Having immersed myself to the point of diminishing returns in the story of Gary Gygax and TSR, I have recently been enjoying thinking about the differences between US and UK RPG culture and how Britain reacted to the invention of RPGs.
My first attempt to investigate the question was somewhat frustrating as Livingstone and Jackson’s Dice Men turned out to be a desperately mundane business memoir by a very nice man who made some money selling table-top games only to then go on and make a whole lot more money making and selling video games. I don’t regret reading Dice Men, it was interesting in its own way but I realise if I am going to make any inroads into the history of the British RPG scene, I really need to look at histories written by obsessive nerds and those are precisely the words that spring to mind when I think of Mark Barrowcliffe’s rather charming memoir The Elfish Gene: Dungeons, Dragons, and Growing up Strange.
My first reaction to Barrowcliffe’s book was bafflement at the fact that it got published in the first place. Nowadays, Barrowcliffe is an established figure in British SFF who has written a string of rather splendid wolf-themed historic fantasies under the name M.D. Lachlan as well as a more recent novel about an alternative history of the moon landings that looks rather fun. However, Elfish Gene pre-dates all of that by some time and comes instead from a period where Barrowcliffe was writing comic novels.
Barrowcliffe’s Wikipedia page mentions that he was briefly positioned as a ‘lad-lit’ author and so I wonder whether Elfish Gene might not have been an attempt to shuffle into the kind of territory that was once dominated by male authors of the long-90s like Nick Hornby. The difference being that while Hornby made a fortune writing about listening to music and watching football, Barrowcliffe produced a memoir about being an eerily obsessive little nerd who spent all of his time playing D&D and reading fantasy novels.
The problem is that while Hornby wrote about ‘obsessives’ he wrote about obsessives whose interests fell well within the boundaries of what has always considered acceptable male behaviour. Barrowcliffe instead chose to write about an activity that was deeply uncool and borderline suspicious in both the 1970s and the mid-to-late 2000s when this book was first published.
As with David M. Ewalt’s intermittently biographical Of Dice and Men, writing about RPGs at a time when their cultural stock in down has resulted in a book that feels ambivalent and apologetic to the point of being shame-faced. It’s not that these writers regret the fact that they spent their teenaged years playing D&D; it’s more that they are eager to let their readers know that they a) grew out of it, b) don’t do it anymore, and c) gave it up in order to go off and have proper sex with actual real-life girls.
As is so often the case with these kinds of shame-faced protestations, what is supposed to be an assertion of strength and maturity actually comes across as a sign of closed-mindedness, weakness, and moral cowardice. For starters, the primary market for fantasy novels has always been women so the idea that being into this ‘type of stuff’ is antithetical to meeting women is and always has been nonsense. There have always been female gamers and even if their numbers have historically been rather low, that absence has always been a result of male gamers choosing to exclude them from their social spaces. Turn most well-read women in their 30s and 40s upside down and chances are that an awkward teenager with a bag full of Terry Pratchett and Marion Zimmer Bradley novels will come tumbling out.
Even if male sexual maturity and gaming were somehow incompatible, I would argue that the problem here is not the awkward, whimsical and borderline obsessive identities foisted upon people by gaming culture; It’s the narrow and oppressive nature of the identities that society makes available to cis-het men and the reluctance of well-educated middle-class blokes to stray even a single step from the path of bourgeois respectability.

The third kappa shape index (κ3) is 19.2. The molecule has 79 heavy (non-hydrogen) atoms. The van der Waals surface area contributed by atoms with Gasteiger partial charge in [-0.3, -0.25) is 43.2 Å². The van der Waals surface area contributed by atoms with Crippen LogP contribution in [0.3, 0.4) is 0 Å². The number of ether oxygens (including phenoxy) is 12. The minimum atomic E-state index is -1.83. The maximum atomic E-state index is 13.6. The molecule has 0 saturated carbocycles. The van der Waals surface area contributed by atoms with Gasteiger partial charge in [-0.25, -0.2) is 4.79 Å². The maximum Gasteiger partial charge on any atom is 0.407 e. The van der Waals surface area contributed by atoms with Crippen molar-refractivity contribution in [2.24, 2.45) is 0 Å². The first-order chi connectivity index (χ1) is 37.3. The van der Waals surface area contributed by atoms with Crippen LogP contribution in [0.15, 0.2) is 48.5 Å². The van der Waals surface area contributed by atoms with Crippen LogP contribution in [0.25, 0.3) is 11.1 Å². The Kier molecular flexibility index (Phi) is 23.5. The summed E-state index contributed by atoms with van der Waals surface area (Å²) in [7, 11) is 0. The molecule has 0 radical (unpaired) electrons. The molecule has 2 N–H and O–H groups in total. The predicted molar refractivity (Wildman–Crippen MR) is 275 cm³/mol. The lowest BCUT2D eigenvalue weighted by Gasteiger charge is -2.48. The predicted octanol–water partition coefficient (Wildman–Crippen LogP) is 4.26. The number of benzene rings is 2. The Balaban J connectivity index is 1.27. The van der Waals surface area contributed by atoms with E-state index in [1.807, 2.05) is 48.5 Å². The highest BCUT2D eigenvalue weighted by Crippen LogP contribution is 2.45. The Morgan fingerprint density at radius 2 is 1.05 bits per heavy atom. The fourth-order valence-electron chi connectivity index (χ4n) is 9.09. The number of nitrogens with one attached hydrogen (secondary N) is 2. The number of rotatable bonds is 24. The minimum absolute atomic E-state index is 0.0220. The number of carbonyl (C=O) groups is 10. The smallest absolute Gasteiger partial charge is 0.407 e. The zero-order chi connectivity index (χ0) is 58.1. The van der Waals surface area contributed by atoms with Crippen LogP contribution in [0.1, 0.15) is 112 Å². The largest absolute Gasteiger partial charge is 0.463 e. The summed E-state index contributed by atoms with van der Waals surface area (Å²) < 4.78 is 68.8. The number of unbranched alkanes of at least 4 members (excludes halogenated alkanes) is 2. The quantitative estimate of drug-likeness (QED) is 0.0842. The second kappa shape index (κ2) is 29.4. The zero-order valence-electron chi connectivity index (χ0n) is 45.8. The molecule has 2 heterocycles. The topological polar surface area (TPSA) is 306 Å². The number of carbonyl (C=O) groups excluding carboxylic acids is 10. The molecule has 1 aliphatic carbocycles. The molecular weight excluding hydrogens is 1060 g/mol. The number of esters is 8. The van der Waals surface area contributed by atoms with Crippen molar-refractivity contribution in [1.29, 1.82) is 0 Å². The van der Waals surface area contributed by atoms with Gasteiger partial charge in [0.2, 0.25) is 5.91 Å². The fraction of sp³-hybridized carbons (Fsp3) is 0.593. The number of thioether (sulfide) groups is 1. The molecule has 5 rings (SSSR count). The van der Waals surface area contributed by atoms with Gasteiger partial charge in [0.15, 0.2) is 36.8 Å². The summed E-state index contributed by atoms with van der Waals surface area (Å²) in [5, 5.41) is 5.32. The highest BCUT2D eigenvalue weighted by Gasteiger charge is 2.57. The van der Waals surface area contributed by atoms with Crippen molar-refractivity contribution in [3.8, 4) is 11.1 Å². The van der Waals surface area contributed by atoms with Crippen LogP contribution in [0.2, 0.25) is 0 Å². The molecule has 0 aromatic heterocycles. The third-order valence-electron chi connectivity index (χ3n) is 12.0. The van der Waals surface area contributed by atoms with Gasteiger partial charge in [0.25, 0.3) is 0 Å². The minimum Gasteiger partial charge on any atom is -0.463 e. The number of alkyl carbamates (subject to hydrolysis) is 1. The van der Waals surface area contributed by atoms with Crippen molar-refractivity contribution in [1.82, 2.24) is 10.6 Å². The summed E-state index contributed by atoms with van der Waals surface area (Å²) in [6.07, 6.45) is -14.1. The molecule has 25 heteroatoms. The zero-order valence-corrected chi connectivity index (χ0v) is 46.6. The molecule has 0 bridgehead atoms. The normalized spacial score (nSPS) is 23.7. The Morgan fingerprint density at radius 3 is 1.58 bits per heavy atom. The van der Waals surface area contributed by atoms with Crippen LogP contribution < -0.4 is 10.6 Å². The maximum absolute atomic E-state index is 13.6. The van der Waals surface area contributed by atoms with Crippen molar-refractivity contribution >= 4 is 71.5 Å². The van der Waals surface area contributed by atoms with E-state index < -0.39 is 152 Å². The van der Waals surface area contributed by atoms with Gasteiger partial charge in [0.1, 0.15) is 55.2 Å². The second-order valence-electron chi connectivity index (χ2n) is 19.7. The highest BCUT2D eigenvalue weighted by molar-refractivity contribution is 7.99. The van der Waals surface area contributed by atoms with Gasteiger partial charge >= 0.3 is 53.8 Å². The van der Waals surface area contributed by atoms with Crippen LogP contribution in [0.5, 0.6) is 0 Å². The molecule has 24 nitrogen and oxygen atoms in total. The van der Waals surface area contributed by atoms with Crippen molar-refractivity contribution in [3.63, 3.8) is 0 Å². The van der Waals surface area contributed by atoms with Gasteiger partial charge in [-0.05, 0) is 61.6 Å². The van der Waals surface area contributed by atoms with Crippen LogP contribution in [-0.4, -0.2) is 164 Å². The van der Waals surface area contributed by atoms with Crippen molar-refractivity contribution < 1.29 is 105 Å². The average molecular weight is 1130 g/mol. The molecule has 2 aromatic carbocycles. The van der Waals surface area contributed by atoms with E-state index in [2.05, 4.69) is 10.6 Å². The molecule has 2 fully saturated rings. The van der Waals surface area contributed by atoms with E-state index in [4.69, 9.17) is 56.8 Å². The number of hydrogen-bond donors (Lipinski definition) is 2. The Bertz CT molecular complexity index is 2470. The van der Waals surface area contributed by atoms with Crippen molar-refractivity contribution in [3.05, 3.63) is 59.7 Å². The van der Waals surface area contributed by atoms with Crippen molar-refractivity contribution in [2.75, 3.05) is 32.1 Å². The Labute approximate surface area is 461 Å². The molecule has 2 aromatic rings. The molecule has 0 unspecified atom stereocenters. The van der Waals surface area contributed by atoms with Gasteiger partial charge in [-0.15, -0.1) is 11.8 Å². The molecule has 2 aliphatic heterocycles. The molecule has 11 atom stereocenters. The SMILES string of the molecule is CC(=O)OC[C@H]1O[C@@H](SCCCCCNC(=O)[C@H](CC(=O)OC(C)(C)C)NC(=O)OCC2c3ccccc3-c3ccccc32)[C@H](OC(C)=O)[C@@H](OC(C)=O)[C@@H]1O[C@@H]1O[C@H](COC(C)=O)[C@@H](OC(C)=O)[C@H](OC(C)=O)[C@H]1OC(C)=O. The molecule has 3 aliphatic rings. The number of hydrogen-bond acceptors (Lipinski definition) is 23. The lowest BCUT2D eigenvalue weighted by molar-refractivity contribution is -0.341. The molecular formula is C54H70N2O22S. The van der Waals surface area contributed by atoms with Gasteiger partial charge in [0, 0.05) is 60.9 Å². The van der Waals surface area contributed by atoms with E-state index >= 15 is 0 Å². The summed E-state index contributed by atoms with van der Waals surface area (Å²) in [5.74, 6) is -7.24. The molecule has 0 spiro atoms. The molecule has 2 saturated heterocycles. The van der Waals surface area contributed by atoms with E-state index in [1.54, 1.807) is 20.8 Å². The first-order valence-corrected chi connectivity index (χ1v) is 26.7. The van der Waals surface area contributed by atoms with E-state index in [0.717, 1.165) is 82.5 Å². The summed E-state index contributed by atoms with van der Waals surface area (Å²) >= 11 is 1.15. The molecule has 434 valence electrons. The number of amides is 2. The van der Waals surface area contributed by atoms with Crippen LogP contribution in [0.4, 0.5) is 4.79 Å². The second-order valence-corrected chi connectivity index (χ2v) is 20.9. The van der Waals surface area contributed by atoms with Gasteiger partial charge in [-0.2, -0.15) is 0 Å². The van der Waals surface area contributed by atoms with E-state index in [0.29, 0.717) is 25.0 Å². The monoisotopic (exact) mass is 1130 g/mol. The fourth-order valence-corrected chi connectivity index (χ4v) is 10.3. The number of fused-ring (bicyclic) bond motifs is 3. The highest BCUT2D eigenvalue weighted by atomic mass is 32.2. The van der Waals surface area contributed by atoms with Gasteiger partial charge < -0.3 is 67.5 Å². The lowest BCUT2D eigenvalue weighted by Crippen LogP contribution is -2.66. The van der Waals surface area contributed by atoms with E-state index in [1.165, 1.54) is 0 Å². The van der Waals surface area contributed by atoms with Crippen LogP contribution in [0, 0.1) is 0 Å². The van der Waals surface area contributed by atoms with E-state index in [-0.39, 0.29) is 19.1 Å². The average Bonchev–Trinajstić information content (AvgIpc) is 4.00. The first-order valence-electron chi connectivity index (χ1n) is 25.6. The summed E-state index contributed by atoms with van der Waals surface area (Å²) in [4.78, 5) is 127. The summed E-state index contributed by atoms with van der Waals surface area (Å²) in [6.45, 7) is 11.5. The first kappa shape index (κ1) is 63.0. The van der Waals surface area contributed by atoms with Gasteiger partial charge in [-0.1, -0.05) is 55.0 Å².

Both Ewalt and Barrowcliffe walked away from RPGs because they wanted to be basic bourgeois bitches and both of them eventually came crawling back to it when they had a book to write. Indeed, one of the more amusing codicils to this book is that while it ends with Barrowcliffe walking away from a gaming-session halfway through because he doesn’t want to have to deal with obsessive nerds, the career move that followed the publication of this book was to re-invent himself as a fantasy and science-fiction author. The big difference between Ewalt and Barrowcliffe is that while both men seem amusingly reluctant to admit that they still love this nerdy shit and regret leaving it behind, Barrowcliffe is at least willing to accept that he has the capacity to make mistakes and that low-key pathos really humanises the book and opens up vistas of human experience that are far more interesting than ‘I was a teenaged geek’. Look beyond the dice and the Hawkwind LPs and you’ll find a book with quite a bit to say about loneliness, conformity, and the oppressively conservative nature of male-dominated social groupings.
The Elfish Gene is first and foremost a funny book. The tone is set quite early on when the D&D-obsessed Mark goes on holiday with the family of someone he hasn’t been hanging around with much since discovering D&D. Despite being quite young, this friend has girls on the mind and winds up snogging some local girl at a bus stop. When said girl’s friend looks to Mark and expects the same, Mark is unable to cope and so tries to ‘woo’ her in the style of a third rate romance novel: Lots of “my lady” and not nearly enough snogging.
Mark is an unceasingly upbeat and cheerily naïve presence and so a lot of the comedy revolves around the way that his naivety and obsession with D&D running keep forcing him to run face first into the wall of reality. Nowhere is this more evident than in his dealings with the other D&D nerds who go to his school.
Aside from being ever-so-slightly older than Mark, a lot of these boys come across as horrible even by the standards of teenaged boys. A couple of them are self-professed Nazis and the rest of them are proto-Tories who idolise posh people and lie about their own more humble backgrounds. Barrowcliffe does try to engage with the question of social class and the way that a lot of the nastier kids seem to come from privileged backgrounds but the thread kind of dissolves and the focus always returns to the way that Mark spent ages battering his head against a closed social group only to be met with first aggression, then scorn, and then a kind of belligerent tolerance.
It’s not just that these older kids hate Mark (and refer to him by the charming nickname ‘Spaz’) while he wants nothing more than to be in their game, Barrowcliffe describes his relationship with one of the boys as a weird kind of love, an obsessive crush born of hero worship that is so one-sided that at times the cringe becomes quite difficult to read.